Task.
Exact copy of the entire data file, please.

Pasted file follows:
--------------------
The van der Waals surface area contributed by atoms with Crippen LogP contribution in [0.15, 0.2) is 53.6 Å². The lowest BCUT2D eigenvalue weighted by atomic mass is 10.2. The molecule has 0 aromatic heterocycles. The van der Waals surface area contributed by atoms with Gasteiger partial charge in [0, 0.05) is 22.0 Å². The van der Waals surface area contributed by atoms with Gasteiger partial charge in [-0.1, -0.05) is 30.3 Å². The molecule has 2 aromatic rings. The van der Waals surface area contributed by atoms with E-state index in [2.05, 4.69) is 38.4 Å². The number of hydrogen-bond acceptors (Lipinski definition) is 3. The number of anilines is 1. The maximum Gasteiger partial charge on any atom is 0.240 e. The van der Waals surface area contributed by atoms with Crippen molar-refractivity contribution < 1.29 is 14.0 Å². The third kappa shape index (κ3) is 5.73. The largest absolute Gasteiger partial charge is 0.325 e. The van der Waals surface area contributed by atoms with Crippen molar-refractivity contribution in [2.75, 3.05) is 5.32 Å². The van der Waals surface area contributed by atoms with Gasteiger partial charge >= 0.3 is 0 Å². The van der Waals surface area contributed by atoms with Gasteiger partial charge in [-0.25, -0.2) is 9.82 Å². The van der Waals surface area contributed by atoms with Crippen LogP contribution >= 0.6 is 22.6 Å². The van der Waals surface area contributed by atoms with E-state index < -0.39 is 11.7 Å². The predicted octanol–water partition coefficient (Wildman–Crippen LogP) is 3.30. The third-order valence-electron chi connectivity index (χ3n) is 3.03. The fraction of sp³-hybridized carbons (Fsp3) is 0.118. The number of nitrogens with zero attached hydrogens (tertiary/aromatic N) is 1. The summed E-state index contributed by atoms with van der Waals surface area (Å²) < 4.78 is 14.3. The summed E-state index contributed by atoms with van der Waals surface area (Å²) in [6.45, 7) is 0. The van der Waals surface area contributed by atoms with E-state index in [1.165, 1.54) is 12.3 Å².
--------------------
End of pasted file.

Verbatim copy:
The van der Waals surface area contributed by atoms with Crippen LogP contribution in [0.15, 0.2) is 53.6 Å². The lowest BCUT2D eigenvalue weighted by atomic mass is 10.2. The molecule has 0 aromatic heterocycles. The van der Waals surface area contributed by atoms with Gasteiger partial charge in [0, 0.05) is 22.0 Å². The van der Waals surface area contributed by atoms with Gasteiger partial charge in [-0.1, -0.05) is 30.3 Å². The molecule has 2 aromatic rings. The van der Waals surface area contributed by atoms with E-state index in [2.05, 4.69) is 38.4 Å². The number of hydrogen-bond acceptors (Lipinski definition) is 3. The number of anilines is 1. The maximum Gasteiger partial charge on any atom is 0.240 e. The van der Waals surface area contributed by atoms with Crippen molar-refractivity contribution < 1.29 is 14.0 Å². The third kappa shape index (κ3) is 5.73. The largest absolute Gasteiger partial charge is 0.325 e. The van der Waals surface area contributed by atoms with Crippen molar-refractivity contribution in [2.75, 3.05) is 5.32 Å². The van der Waals surface area contributed by atoms with Gasteiger partial charge >= 0.3 is 0 Å². The van der Waals surface area contributed by atoms with Gasteiger partial charge in [-0.25, -0.2) is 9.82 Å². The van der Waals surface area contributed by atoms with Crippen LogP contribution >= 0.6 is 22.6 Å². The van der Waals surface area contributed by atoms with E-state index < -0.39 is 11.7 Å². The predicted octanol–water partition coefficient (Wildman–Crippen LogP) is 3.30. The third-order valence-electron chi connectivity index (χ3n) is 3.03. The fraction of sp³-hybridized carbons (Fsp3) is 0.118. The number of nitrogens with zero attached hydrogens (tertiary/aromatic N) is 1. The summed E-state index contributed by atoms with van der Waals surface area (Å²) < 4.78 is 14.3. The summed E-state index contributed by atoms with van der Waals surface area (Å²) in [6.45, 7) is 0. The van der Waals surface area contributed by atoms with E-state index in [1.165, 1.54) is 12.3 Å².